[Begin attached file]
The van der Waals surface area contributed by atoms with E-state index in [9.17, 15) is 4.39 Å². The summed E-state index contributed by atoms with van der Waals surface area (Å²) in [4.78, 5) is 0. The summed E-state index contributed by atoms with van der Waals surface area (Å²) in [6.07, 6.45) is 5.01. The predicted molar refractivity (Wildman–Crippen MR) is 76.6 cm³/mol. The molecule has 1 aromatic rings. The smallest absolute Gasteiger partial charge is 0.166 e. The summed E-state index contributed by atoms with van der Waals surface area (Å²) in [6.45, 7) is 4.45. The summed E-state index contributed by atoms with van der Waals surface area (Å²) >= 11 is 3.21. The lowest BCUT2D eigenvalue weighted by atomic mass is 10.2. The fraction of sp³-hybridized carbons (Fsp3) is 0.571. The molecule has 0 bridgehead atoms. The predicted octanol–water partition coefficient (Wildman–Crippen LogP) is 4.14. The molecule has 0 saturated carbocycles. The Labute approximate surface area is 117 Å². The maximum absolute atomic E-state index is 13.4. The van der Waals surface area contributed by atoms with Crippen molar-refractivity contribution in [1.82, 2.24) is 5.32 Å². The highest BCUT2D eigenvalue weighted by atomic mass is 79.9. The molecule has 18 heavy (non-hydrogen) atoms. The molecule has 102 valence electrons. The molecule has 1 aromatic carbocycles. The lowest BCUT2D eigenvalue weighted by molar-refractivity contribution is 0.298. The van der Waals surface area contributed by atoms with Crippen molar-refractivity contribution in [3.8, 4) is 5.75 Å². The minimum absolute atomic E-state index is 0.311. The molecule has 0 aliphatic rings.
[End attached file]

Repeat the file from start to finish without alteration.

The van der Waals surface area contributed by atoms with E-state index in [9.17, 15) is 4.39 Å². The summed E-state index contributed by atoms with van der Waals surface area (Å²) in [4.78, 5) is 0. The summed E-state index contributed by atoms with van der Waals surface area (Å²) in [6.07, 6.45) is 5.01. The predicted molar refractivity (Wildman–Crippen MR) is 76.6 cm³/mol. The molecule has 1 aromatic rings. The smallest absolute Gasteiger partial charge is 0.166 e. The summed E-state index contributed by atoms with van der Waals surface area (Å²) in [6.45, 7) is 4.45. The summed E-state index contributed by atoms with van der Waals surface area (Å²) >= 11 is 3.21. The lowest BCUT2D eigenvalue weighted by atomic mass is 10.2. The fraction of sp³-hybridized carbons (Fsp3) is 0.571. The molecule has 0 bridgehead atoms. The predicted octanol–water partition coefficient (Wildman–Crippen LogP) is 4.14. The molecule has 0 saturated carbocycles. The Labute approximate surface area is 117 Å². The maximum absolute atomic E-state index is 13.4. The van der Waals surface area contributed by atoms with Crippen molar-refractivity contribution in [1.82, 2.24) is 5.32 Å². The highest BCUT2D eigenvalue weighted by atomic mass is 79.9. The molecule has 18 heavy (non-hydrogen) atoms. The molecule has 102 valence electrons. The molecule has 1 aromatic carbocycles. The lowest BCUT2D eigenvalue weighted by molar-refractivity contribution is 0.298. The van der Waals surface area contributed by atoms with Crippen molar-refractivity contribution in [3.8, 4) is 5.75 Å². The minimum absolute atomic E-state index is 0.311. The molecule has 0 aliphatic rings.